5. Rational Diophantine m-tuples


5.1. Regular Diophantine quintuples

Euler proved that arbitrary rational Diophantine pair can be extended to a rational Diophantine quintuple. Euler's construction was generalized to rational Diophantine triples by Arkin, Hoggatt & Strauss [14] and to Diophantine quadruples by Dujella [62].

Let {a, b, c, d} be a rational Diophantine quadruple, i.e.

ab + 1 = r12,   ac + 1 = r22,   ad + 1 = r32,

bc + 1 = r42,   bd + 1 = r52,   cd + 1 = r62.  

Assume that abcd ≠ 1 and define

e = ((a+b+c+d)(abcd+1) + 2abc + 2abd + 2acd+2bcd ± 2r1r2r3r4r5 r6) / (abcd - 1)2.

In [62] it was proved that ae + 1, be + 1, ce +1 and de +1 are perfect squares. E.g.

ae + 1 = (ar4r5r6 ± r1r2r3)2 / (abcd - 1)2.

A rational Diophantine quintuple {a, b, c, d, e} obtained by this construction is called regular. For characterization of regular Diophantine quintuples in the terms of elliptic curves see Chapter 6.3.

For example, if we apply this construction to Diophantus' original set {1/16, 33/16, 17/4, 105/16}, we obtain

e1 = 549120 / 10201,   e2 = -26880 / 177241.

5.2. Rational Diophantine sextuples

Although it was known already to Euler that there exist infinitely many rational Diophantine quintuples, but until recently it was not known whether there exist infinitely many rational Diophantine sextuples, and it is still not known whether there exist any rational Diophantine 7-tuple. Gibbs [144, 80] found 45 examples of rational Diophantine sextuples (they can be seen here).

In these examples all elements are positive. There exist Diophantine sextuples with mixed signs (see [187]). E.g.

{19/12, 33/4, 52/3, 60/2209, -495/24964, 595/12},
{31/84, 9/7, 49/12, 160/21, -455/3468, 7200/2023},
{7/40, -75/56, 41/70, -5376/4805, -300288/241115, 165/224},
{27/35, -35/36, 1007/1260, -352/315, 72765/106276, -5600/4489},
{-8/17, 85/72, -763/1224, 18360/11449, 4914/8993, 332605/496008}.

Moreover, there are infinitely many rational Diophantine sextuples contaning the triple {15/14, -16/21, 7/6}. Some of them are

{15/14, -16/21, 7/6, -1680/3481, -910/1083, 624/847},
{15/14, -16/21, 7/6, -2925534221610/3772144724401, 269287270560/208966922641, -288918935136/401994662167}
{15/14, -16/21, 7/6, 201715143251025578282013360/191025652605458897388287161, -682169558073146933103328560/833143872544491452774840761, -28016255787642946981919458/45679215332619641097811101}.

The same result holds also for some other triples with mixed signs, e.g. {48/17, -35/102, 17/6}, {56/69, -165/184, 23/24}, but also to the triple {36534805866201747/2323780774755404, 1065197767305747/13609226201091404, 3802080647508196/6238332600753747} with positive elements.

In 2015, Dujella, Kazalicki, Mikic & Szikszai [322] proved that there exist infinitely many rational Diophantine sextuples parametrized by a rational parameter t:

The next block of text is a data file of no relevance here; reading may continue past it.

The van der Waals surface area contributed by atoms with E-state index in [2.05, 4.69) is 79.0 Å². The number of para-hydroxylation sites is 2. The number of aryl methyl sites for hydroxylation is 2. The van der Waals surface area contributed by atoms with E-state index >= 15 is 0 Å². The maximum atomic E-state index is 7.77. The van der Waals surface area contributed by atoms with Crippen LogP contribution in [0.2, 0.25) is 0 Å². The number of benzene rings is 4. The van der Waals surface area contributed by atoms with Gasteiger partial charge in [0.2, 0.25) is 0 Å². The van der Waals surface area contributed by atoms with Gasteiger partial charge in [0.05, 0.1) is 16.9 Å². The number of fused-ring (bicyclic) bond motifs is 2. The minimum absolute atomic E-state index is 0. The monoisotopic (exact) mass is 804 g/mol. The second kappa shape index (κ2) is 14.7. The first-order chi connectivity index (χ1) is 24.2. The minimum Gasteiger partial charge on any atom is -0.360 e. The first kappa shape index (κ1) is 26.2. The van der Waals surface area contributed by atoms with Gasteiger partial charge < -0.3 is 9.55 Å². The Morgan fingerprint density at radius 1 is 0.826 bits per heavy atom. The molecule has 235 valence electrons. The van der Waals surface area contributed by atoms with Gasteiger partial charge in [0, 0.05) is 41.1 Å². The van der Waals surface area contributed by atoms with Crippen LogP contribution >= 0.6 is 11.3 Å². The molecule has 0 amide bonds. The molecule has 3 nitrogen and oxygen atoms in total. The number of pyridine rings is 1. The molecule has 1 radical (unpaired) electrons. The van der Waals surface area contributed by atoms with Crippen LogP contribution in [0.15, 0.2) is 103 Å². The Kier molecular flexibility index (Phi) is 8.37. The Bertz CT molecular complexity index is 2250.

a = 18t(t2-1) / ((t2-6t+1)(t2+6t+1)),
b = (t-1)(t2+6t+1)2 / (6t(t+1)(t2-6t+1)),
c = (t+1)(t2-6t+1)2 / (6t(t-1)(t2+6t+1)),
d = d1 / d2, where
d1 = 6(t+1)(t-1)(t2+6t+1)(t2-6t+1)(8t6+27t5+24t4-54t3+24t2+27t+8)(8t6-27t5+24t4+54t3+24t2- 27t+8)(t8+22t6-174t4+22t2+1),
d2 = t(37t12-885t10+9735t8-13678t6+9735t4-885t2+37)2,
e = e1 / e2, where
e1 = -2t(4t6-111t4+18t2+25)(3t7+14t6-42t5+30t4+51t3+18t2-12t+2)(3t7-14t6-42t5- 30t4+51t3-18t2-12t-2)(t2+3t-2)(t2-3t-2)(2t2+3t-1)(2t2-3t-1)(t2+7)(7t2+1),
e2 = 3(t+1)(t2-6t+1)(t-1)(t2+6t+1)(16t14+141t12-1500t10+7586t8-2724t6+165t4+424t2-12)2,
f = f1 / f2, where
f1 = 2t(25t6+18t4-111t2+4)(2t7-12t6+18t5+51t4+30t3-42t2+14t+3)(2t7+12t6+18t5- 51t4+30t3+42t2+14t-3)(2t2+3t-1)(2t2-3t-1)(t2-3t-2)(t2+3t-2)(t2+7)(7t2+1),
f2 = 3(t+1)(t2-6t+1)(t-1)(t2+6t+1)(12t14-424t12-165t10+2724t8-7586t6+1500t4-141t2-16)2.

Note that for 5.83 < t < 6.86 all six numbers a,b,c,d,e,f are positive.

Theorem 5.1: There exist infinitely many rational Diophantine sextuples. Moreover, there exist infinitely many rational Diophantine sextuples with positive elements, and also with any combination of signs.

In fact, it was proved in [322] that there exist infinitely many rational Diophantine triples each of which can be extended to rational Diophantine sextuples on infinitely many ways.

In 2016, Piezas (see here and [322]) found a simpler parametric formula for rational Diophantine sextuples:

a = (t2-2t-1)(t2+2t+3)(3t2-2t+1) / (4t(t2-1)(t2+2t-1)),
b = 4t(t2-1)(t2-2t-1) / ((t2+2t-1)3),
c = 4t(t2-1)(t2+2t-1) / ((t2-2t-1)3),
d = (t2+2t-1)(t2-2t+3)(3t2+2t+1) / (4t(t2-1)(t2-2t-1)),
e = (-t5+14t3-t) / (t6-7t4+7t2-1),
f = (3t6-13t4+13t2-3) / (4t(t4-6t2+1)).

In September 2016, Gibbs [349] found examples of "almost" septuples, namely, rational Diophantine quintuples which can be extended to rational Diophantine sextuples on two different ways, so that only one condition is missing that these seven numbers form a rational Diophantine septuple:

{243/560, 1147/5040, 1100/63, 7820/567, 95/112} can be extended with 38269/6480 or 196/45;
{7657/420, 480/91, 441/260, 425/1092, 191840/273} can be extended with 13/105 or 43953/39605;
{518/45, 7344/185, 4004/1665, 25900/690561, 216/185} can be extended with 100/333 or 166600/37.